Chair: Cheryl Lawther
Human Rights Abuses and Dealing with the Past: Agency, Legitimacy and Authenticity
Author: Lawther Cheryl, Queen's University Belfast
Title: Making (In?)Visible: Aesthe tics, Agency and Ownership in Sites of Dark Tourism
Whether it is a war crime, murder, a site of mass killing, or an assassination site, those places and spaces associated with death and disaster command our attention. In such dark sites, images and artefacts are connected with fascination and horror, and in turn, are frequently recorded and photographed by tourists. Accordingly, much of the literature on ‘dark tourism’ concentrates on the visitor experience and curatorial practices. Yet representations of traumatic loss and large-scale victimisation are not merely about aesthetic concerns, but are bound up with the politics of memory and testimony and our capacity to ‘hear’ the voice of victims. Moreover, what is celebrated, interpreted and developed is inevitably selective. We may ask, as Strauss has done, ‘What right have I to represent you’? Drawing on critical victimology and criminological aesthetics, this paper critically interrogates the intersection between victim voice and visibility and aesthetics, agency and ownership in sites of dark tourism. The paper draws on qualitative fieldwork conducted in Cambodia in early 2018 (site visits and over 30 semi-structured interviews). The paper argues that the voice of victims, their visibility and authentic representations of the past are frequently absent in Cambodia’s sites of ‘dark tourism’. While speaking specifically to the Cambodian experience, the conclusions from this paper are of relevance to other transitional and post-conflict societies more broadly.
Keywords: Victims, Victimology, Dark Tourism
Author: Moffett Luke, Queen's University Belfast
Rachel Killean, Queen's University Belfast
Title: Adequate and Appropriate Reparations for Crimes Against Humanity: the Experiences of the International Criminal Court and Extraordinary Chambers in the Courts of Cambodia
Reparations, rooted in human rights law and transitional justice, are intended to acknowledge and remedy the suffering of victims. Yet the mass victimisation caused by crimes against humanity raises theoretical and practical questions around the ability of reparations to adequately and appropriately respond to victims’ suffering. This paper discusses these questions in the context of the International Criminal Court (ICC) and the Extraordinary Chambers in the Courts of Cambodia (ECCC). In particular the paper critically reflects on how the two courts have attempted to reify reparations in the face of thousands of victims and indigent accused. It highlights the different approaches adopted by the two courts, exploring the promises and pitfalls of the ICC’s Trust Fund and the ECCC’s donor driven process. Drawing on field research and interviews with victims, legal representatives and civil society, the paper develops a theoretical construction of what adequate and appropriate reparations should look like.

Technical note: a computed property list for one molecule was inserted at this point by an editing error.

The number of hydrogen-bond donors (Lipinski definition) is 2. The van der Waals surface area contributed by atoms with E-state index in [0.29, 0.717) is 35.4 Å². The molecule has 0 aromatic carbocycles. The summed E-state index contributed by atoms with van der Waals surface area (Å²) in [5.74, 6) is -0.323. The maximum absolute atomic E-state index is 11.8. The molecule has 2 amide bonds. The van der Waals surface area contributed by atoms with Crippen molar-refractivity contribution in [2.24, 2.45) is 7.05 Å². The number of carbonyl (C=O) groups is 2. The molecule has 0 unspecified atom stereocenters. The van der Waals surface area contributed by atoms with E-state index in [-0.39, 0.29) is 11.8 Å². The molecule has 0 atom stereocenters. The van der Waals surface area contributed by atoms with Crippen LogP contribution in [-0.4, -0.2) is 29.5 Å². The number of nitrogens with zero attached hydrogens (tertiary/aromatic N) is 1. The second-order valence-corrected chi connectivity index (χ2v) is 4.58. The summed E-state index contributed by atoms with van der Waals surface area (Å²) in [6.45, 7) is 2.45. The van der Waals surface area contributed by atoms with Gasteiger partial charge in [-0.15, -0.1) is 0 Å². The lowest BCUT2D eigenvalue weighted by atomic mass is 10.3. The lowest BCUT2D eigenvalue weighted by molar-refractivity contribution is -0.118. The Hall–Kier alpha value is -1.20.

Keywords: Reparations, victims, ECCC, ICC
Author: Dempster Lauren, Queen's University Belfast
Title: ‘Quiet’ Transitional Justice: Trust, Legitimacy, and Recovering the ‘Disappeared’
The notion of 'quietness' contrasts with some of the images most-associated with Transitional Justice (TJ). Indeed, at first glance 'quietness' may seem at odds with some of the more widely understood principles or aims of TJ, such as openness, transparency, acknowledgement and the leaving behind of secrecy and silence. However, in this paper I introduce the notion of ‘Quiet’ Transitional Justice, a term I use to describe the behind-the-scenes efforts and processes that – although currently insufficiently scrutinised - should be understood as part of the fabric of TJ. The quiet nature of these processes raises many questions, including questions around trust and legitimacy. This paper will address some of these questions, while arguing that developing processes quietly can have a pragmatic value that should be more fully understood. This paper will examine one manifestation of what I have termed 'quiet' TJ: the establishment of the Independent Commission for the Location of Victims’ Remains (ICLVR), set up to recover the remains of those ‘disappeared’ as a result of the conflict in Northern Ireland. Drawing on archival evidence and interviews gathered between 2012 and 2017, it is argued that quiet diplomatic efforts in the development of the legislation, and the ‘quiet’ passage of that legislation, facilitated the development of a mechanism which has, to a large extent, been effective, facilitated the development of trust, and can be argued to have legitimacy.
Keywords: Disappeared, quiet transitional justice, trust